Welcome back to the One Year Wonder series, where we take a look at some of the best seasons from players who spent one year or less with the Red Sox. After kicking things off with an examination of Don Aase’s brief time in Boston, we will take a look at the one great season from Bob Watson in a Red Sox uniform.
How He Came to Boston
Originally hailing from Los Angeles, Watson got the start to his largely successful MLB career with the Houston Astros, who signed him as an amateur free agent in 1965. The right-handed hitting first baseman/outfielder got to the bigs quickly, making his first appearance in 1966 as he pinch-hit for pitcher Carroll Sembera in the top of the eighth inning of a 7-0 loss to the Dodgers. He did not really become a fixture for the Astros until 1970, during his age 24 season, when he played in 97 games and had 362 plate appearances. For the next nine years he was a potent batter who had pop and average at his disposal. He made the All-Star Game twice and slashed .299/.366/.448 while launching 136 home runs.
Now we’ve reached the knowledge-that-could-be-useful-on-Jeopardy portion of this piece. Watson scored the one millionth run in MLB history, doing so on May 4, 1975 on a three-run home run from Milt May. As part of a promotional stunt attached the milestone, Watson won $10,000 and one million Tootsie Rolls for his trouble.
He would bring all those Tootsie Rolls to Boston in 1979 when he was traded to the Red Sox for Pete Ladd, a player to be named and cash in June. Bobby Sprowl, who had pitched in three games with a 6.79 ERA the year before with Boston, was the player that was named later, while Ladd had never made an appearance for the Sox.
What He Did in Boston
Watson went 2-for-4 with a double and a run scored in his first game for the Red Sox, who were 37-22 and a game back of the first place Orioles in the AL East Division at the time of the trade. Watson helped the pennant push quite a bit. Finally free of the cavernous Astrodome, his power jumped, as he mashed 13 home runs in 347 plate appearances while posting a slugging percentage of .548, which was much higher than the .444 mark he had in 13 plus years with Houston. His 2.6 WAR with the Red Sox trailed only five players for the entire campaign.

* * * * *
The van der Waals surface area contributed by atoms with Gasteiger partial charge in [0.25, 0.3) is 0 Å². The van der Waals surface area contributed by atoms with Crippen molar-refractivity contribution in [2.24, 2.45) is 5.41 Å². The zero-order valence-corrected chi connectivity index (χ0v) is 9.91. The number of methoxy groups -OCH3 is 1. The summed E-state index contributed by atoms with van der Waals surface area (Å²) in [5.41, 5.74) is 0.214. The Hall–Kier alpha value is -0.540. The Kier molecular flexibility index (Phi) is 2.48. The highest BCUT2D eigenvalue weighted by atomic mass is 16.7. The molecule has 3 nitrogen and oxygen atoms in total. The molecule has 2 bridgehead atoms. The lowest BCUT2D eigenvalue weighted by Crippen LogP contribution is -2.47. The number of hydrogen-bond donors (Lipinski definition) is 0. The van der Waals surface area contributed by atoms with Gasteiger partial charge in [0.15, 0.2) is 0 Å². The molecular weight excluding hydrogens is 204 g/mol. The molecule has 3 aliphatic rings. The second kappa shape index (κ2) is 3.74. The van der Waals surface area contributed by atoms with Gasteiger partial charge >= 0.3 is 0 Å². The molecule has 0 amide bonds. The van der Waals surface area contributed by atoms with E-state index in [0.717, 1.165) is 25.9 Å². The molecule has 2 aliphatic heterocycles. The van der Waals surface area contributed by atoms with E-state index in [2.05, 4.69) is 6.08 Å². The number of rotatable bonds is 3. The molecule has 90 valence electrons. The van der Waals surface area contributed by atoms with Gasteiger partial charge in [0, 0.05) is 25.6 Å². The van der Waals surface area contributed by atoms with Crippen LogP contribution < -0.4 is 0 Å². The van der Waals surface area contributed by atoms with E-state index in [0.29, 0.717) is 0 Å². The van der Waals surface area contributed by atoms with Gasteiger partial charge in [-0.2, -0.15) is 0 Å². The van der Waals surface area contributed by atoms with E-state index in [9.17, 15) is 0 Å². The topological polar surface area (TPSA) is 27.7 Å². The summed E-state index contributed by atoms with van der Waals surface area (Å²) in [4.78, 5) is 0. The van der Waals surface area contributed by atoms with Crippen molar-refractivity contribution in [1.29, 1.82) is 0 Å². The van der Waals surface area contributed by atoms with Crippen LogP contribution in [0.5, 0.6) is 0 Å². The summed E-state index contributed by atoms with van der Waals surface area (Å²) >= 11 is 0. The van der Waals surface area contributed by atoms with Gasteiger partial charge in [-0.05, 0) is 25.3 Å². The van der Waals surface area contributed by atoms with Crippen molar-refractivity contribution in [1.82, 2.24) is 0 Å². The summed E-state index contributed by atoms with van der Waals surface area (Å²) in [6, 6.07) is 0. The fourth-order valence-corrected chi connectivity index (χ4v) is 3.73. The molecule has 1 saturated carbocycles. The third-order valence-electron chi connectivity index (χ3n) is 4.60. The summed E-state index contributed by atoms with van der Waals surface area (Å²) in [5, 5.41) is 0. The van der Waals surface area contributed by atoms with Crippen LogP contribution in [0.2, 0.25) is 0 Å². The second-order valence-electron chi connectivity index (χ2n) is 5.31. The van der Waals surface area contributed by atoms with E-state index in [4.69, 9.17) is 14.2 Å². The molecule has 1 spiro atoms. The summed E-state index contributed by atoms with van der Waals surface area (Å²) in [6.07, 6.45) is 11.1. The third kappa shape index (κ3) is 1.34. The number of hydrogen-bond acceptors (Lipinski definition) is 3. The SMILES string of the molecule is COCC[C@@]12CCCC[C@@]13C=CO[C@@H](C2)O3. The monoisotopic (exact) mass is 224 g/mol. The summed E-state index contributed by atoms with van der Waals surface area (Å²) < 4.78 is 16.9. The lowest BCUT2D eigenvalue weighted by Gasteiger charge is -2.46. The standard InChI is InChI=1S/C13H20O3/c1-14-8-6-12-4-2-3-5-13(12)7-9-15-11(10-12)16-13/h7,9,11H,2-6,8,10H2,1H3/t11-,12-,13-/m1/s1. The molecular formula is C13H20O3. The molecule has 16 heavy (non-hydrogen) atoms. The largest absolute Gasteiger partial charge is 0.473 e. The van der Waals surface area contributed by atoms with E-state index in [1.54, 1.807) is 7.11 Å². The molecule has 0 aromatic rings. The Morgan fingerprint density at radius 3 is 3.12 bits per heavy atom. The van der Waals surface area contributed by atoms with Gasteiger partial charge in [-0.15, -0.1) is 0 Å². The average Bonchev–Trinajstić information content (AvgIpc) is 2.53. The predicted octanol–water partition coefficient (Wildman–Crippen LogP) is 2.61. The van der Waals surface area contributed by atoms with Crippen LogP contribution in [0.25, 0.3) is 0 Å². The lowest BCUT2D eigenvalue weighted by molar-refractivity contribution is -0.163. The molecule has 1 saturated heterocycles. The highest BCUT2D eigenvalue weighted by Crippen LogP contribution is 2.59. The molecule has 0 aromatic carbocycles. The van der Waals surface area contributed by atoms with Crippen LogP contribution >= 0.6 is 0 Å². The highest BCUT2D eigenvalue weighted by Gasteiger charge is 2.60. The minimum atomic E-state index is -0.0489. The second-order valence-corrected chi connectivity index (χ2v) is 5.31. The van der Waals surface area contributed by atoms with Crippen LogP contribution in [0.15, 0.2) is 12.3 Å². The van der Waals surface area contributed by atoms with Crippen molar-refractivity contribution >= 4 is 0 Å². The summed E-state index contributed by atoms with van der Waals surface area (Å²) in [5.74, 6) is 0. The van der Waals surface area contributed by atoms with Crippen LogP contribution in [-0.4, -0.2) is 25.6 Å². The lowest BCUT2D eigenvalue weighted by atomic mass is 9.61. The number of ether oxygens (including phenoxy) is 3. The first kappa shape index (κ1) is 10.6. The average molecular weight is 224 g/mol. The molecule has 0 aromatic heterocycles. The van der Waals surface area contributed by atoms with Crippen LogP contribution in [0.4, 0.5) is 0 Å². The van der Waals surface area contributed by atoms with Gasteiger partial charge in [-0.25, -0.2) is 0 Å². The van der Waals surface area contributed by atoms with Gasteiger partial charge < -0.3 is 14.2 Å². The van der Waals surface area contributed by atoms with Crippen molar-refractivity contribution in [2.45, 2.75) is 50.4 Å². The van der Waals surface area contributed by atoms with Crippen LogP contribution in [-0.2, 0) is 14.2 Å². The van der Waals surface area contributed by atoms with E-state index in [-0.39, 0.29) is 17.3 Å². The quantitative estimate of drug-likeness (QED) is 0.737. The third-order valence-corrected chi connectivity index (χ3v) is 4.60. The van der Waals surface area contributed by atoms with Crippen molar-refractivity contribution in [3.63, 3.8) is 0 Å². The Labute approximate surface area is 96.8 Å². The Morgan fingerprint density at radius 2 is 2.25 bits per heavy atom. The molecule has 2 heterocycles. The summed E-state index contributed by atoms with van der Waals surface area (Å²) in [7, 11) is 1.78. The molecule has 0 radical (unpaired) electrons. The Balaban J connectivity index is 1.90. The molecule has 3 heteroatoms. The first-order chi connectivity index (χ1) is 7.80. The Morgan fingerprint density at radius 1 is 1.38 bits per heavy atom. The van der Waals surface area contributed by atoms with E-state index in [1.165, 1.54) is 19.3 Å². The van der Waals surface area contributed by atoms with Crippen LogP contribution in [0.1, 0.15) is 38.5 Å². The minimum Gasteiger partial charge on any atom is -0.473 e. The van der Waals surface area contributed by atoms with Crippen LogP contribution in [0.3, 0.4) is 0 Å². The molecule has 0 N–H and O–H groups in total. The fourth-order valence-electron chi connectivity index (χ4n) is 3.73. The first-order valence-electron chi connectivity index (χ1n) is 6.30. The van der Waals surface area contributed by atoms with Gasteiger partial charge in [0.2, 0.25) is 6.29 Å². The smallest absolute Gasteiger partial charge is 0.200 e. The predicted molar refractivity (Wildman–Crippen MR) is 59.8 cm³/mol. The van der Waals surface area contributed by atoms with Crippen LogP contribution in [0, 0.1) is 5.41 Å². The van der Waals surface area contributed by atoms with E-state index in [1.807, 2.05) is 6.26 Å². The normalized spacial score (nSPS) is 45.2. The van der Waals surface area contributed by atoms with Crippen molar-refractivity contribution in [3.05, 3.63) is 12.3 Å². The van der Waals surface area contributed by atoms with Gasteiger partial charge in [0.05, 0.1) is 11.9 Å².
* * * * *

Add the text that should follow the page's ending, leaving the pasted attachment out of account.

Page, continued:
He hit in a lineup that featured Jim Rice, Dwight Evans and Fred Lynn in the prime of their careers, as well a 39-year-old Carl Yastrzemski. Boston ended up going 91-69 overall in 1979 with Watson’s help, but it wasn’t enough to get the Red Sox to the postseason, as they finished in third place in the AL East.
Why He Left Boston
When Boston’s season went up in smoke, so did Watson’s contract, as he was granted free agency that winter. Unfortunately, he did the worst possible thing he could do in , and signed with the New York Yankees, for whom he would play parts of three more seasons before being traded to Atlanta to play parts of three more.
What He Did After Boston
In his first year in pinstripes, Watson did well, hitting .307/.368/.456 with 13 home runs and 68 RBI for an OPS+ of 127. However, he posted a WAR of 2.4 in a full season with the Bombers, which was below what had been advertised when he set Fenway ablaze with the bat the previous summer. Still, it was a good first year, especially considering he got to the playoffs for the first time in his career despite being 34. Unfortunately for him (not for us) the Yankees were swept in the ALCS by the Royals. They would return to the postseason the following year, losing in the World Series to the Dodgers, but Watson was not as big a part of that team during the regular season, as he slashed .212/.317/.385 across only 180 plate appearances. However, he made the most of his first and only World Series appearance, hitting two home runs and batting .319.
Watson began the 1982 season with New York as well, but he was traded in late April to the Braves for a diner owner from Stars Hollow, I mean Scott Patterson. He would only play 171 games over the next three or so years with Atlanta, hitting .264/.338/.428 along the way before retiring in 1984.
He remained in the game of baseball after that, working as a coach before being named the general manager of the Astros and later the Yankees. With New York he became the first African American GM to win a World Series. He would later serve as the MLB vice president of rules and on-field operations from 1997 to 2010.